Page last updated at 11:58 GMT, Thursday, 28 January 2010

This week's panel

Question Time, the BBC's premier political debate programme comes from Basildon on Thursday 28 January.

The panel are the Secretary of State for Culture, Media and Sport Ben Bradshaw MP, the Conservative peer Lord Lawson, the Liberal Democrat Baroness Tonge of Kew, the columnist Jane Moore and the journalist and writer Douglas Murray.


Ben Bradshw MP

Ben Bradshaw is the Secretary of State for Culture, Media and Sport. He was promoted to the cabinet in June 2009 and has held a number of other ministerial jobs, including at the Foreign Office and at the Department of Health.

He worked as a journalist before entering politics, covering the fall of the Berlin Wall as a reporter for BBC radio, and winning the Sony News Reporter Award in 1993.

This week, he stated that "to claim the (Edlington) case shows Britain is 'broken' or 'morally bankrupt' is wrong and not supported by the evidence".


Lord Lawson

Nigel Lawson is one of the most famous politicians from the Thatcher era and remains a senior figure in the Tory party.

He became MP for Blaby in Leicestershire in 1974. In government from 1979, he was secretary of state for energy from 1981 to 1983 when Margaret Thatcher appointed him chancellor of the exchequer, a post he held until 1989.

He became Lord Lawson of Blaby in 1992. Lawson is founder and chairman of the Global Warming Policy Foundation and is a well-known climate change sceptic. His children include Dominic, former editor of the Sunday Telegraph and TV cook Nigella.

Lawson recently stated that "The right way to tackle the disastrous nature of public finances is to be as tough as you can, from day one, on public spending. You may well need to increase taxation as well."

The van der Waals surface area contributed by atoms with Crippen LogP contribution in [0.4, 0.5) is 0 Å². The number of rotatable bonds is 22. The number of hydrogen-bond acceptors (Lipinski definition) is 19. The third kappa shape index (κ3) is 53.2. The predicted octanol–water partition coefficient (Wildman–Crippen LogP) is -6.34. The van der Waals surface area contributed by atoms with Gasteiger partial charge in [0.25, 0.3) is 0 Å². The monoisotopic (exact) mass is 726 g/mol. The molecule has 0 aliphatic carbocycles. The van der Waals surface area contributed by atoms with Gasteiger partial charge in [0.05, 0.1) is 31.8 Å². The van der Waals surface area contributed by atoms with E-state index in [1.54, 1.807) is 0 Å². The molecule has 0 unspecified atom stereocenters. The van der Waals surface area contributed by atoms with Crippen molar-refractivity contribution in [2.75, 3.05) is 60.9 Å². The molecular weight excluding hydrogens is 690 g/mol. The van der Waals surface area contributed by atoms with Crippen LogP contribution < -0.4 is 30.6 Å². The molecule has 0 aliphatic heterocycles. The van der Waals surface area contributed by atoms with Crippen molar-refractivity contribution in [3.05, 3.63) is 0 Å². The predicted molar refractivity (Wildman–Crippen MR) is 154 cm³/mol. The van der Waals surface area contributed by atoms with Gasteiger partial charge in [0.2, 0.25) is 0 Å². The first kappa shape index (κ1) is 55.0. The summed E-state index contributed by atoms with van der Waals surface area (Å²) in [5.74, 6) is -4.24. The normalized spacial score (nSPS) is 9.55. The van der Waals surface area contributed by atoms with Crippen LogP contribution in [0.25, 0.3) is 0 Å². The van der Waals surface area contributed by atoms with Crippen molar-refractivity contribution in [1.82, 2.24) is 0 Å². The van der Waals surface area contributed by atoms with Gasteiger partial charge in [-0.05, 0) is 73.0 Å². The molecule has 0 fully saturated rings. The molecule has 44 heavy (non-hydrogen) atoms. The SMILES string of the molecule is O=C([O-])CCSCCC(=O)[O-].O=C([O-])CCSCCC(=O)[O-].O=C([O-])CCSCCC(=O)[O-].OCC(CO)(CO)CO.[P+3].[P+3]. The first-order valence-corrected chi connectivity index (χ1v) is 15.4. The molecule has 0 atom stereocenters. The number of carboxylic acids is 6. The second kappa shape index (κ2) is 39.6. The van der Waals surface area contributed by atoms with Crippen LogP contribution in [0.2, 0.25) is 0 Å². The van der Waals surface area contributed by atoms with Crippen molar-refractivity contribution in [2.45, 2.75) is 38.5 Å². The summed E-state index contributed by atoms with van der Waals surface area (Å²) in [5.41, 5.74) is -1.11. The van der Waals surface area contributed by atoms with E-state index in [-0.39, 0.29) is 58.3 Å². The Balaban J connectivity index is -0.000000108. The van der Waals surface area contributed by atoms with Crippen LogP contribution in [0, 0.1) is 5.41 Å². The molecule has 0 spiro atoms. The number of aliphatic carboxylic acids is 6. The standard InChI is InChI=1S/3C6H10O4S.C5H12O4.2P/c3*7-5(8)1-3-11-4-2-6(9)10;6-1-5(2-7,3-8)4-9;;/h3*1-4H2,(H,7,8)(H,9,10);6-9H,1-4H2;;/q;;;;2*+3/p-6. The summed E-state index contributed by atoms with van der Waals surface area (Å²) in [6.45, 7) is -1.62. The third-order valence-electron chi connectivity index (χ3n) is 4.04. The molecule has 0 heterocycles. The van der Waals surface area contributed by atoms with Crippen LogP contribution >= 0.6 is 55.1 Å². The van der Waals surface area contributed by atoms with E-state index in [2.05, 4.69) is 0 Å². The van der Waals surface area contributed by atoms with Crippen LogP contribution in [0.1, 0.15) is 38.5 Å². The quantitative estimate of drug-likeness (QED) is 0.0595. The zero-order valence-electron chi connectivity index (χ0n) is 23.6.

Baroness Tonge

Jenny Tonge is a Liberal Democrat member of the House of Lords.

She was Liberal Democrat Member of Parliament for Richmond Park in London from 1997 to 2005. In May 2005, she became a life peer, becoming Baroness Tonge of Kew.

She is a former doctor and is known for her outspoken views, in the past arguing that cannabis should be legalised and heroin "medicalised", to treat more addicts on the NHS.

In 2004, she was asked by the then Liberal Democrat leader, Charles Kennedy, to quit his front bench following sympathetic remarks about Palestinian suicide bombers.


Jane Moore

Jane Moore is one of the UK's best known columnists, writing for the Sun since 1996. She also writes for the Sunday Times, and is the author of a number of bestselling novels.

In television and radio she has presented the daily breakfast show on LBC and co-presented Loose Women. Moore has also presented political debate shows Central Weekend and Thursday Night Live. She is the team captain on the critically-acclaimed BBC comedy Annually Retentive, starring Rob Brydon.

Writing about the Edlington Case in her column this week, she is supportive of maintaining the boys' anonymity, stating that "the 'Devil Boys' must not be named".


Douglas Murray

Douglas Murray is a journalist and writer, who is the director of the think tank, Centre for Social Cohesion. He was recently described in the New York Sun as "Britain's only neo-conservative".

His book, Neo-conservatism: Why We Need It, was hailed by historian Andrew Roberts as "the Right's answer to Michael Moore", and his comments about the rise of extremist Islam in Holland have led to his needing police protection when visiting the country.

"Islamophobia", he has said, is a nonsense's not 'phobic' to be worried about Islam. It is eminently rational."

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